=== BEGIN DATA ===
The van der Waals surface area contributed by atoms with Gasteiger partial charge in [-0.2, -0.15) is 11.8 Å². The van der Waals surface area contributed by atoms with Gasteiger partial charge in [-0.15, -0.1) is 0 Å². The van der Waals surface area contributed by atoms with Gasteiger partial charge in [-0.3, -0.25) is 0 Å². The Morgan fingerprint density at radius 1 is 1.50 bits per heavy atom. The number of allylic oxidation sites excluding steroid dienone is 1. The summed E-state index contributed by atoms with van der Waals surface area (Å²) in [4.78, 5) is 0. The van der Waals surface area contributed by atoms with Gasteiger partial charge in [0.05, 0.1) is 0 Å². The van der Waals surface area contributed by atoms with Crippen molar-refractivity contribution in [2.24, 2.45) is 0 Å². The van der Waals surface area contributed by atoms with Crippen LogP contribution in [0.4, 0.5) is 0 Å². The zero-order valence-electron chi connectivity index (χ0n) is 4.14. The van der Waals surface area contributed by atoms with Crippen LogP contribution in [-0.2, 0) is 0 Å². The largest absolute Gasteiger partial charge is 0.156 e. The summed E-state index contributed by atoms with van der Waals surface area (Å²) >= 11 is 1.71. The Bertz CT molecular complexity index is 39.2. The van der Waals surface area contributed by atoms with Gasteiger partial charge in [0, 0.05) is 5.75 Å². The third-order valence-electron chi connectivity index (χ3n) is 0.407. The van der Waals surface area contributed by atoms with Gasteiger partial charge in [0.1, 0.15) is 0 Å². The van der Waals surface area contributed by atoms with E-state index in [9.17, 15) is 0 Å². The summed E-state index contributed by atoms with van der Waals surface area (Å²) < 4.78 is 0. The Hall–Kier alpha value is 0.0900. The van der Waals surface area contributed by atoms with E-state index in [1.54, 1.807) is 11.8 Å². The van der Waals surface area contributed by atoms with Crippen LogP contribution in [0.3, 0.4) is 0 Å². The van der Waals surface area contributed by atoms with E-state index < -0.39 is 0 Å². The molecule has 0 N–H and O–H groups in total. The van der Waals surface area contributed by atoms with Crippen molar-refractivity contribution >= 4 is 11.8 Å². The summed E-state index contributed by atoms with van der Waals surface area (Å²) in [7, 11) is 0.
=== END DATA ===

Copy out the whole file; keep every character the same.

The van der Waals surface area contributed by atoms with Gasteiger partial charge in [-0.2, -0.15) is 11.8 Å². The van der Waals surface area contributed by atoms with Gasteiger partial charge in [-0.15, -0.1) is 0 Å². The van der Waals surface area contributed by atoms with Gasteiger partial charge in [-0.3, -0.25) is 0 Å². The Morgan fingerprint density at radius 1 is 1.50 bits per heavy atom. The number of allylic oxidation sites excluding steroid dienone is 1. The summed E-state index contributed by atoms with van der Waals surface area (Å²) in [4.78, 5) is 0. The van der Waals surface area contributed by atoms with Gasteiger partial charge in [0.05, 0.1) is 0 Å². The van der Waals surface area contributed by atoms with Crippen molar-refractivity contribution in [2.24, 2.45) is 0 Å². The van der Waals surface area contributed by atoms with Crippen LogP contribution in [0.4, 0.5) is 0 Å². The zero-order valence-electron chi connectivity index (χ0n) is 4.14. The van der Waals surface area contributed by atoms with Crippen LogP contribution in [-0.2, 0) is 0 Å². The largest absolute Gasteiger partial charge is 0.156 e. The summed E-state index contributed by atoms with van der Waals surface area (Å²) >= 11 is 1.71. The Bertz CT molecular complexity index is 39.2. The van der Waals surface area contributed by atoms with Gasteiger partial charge in [0, 0.05) is 5.75 Å². The third-order valence-electron chi connectivity index (χ3n) is 0.407. The van der Waals surface area contributed by atoms with Gasteiger partial charge in [0.1, 0.15) is 0 Å². The van der Waals surface area contributed by atoms with E-state index in [9.17, 15) is 0 Å². The summed E-state index contributed by atoms with van der Waals surface area (Å²) < 4.78 is 0. The Hall–Kier alpha value is 0.0900. The van der Waals surface area contributed by atoms with E-state index in [1.54, 1.807) is 11.8 Å². The van der Waals surface area contributed by atoms with Crippen LogP contribution in [0.3, 0.4) is 0 Å². The van der Waals surface area contributed by atoms with E-state index < -0.39 is 0 Å². The molecule has 0 N–H and O–H groups in total. The van der Waals surface area contributed by atoms with Crippen molar-refractivity contribution >= 4 is 11.8 Å². The summed E-state index contributed by atoms with van der Waals surface area (Å²) in [7, 11) is 0.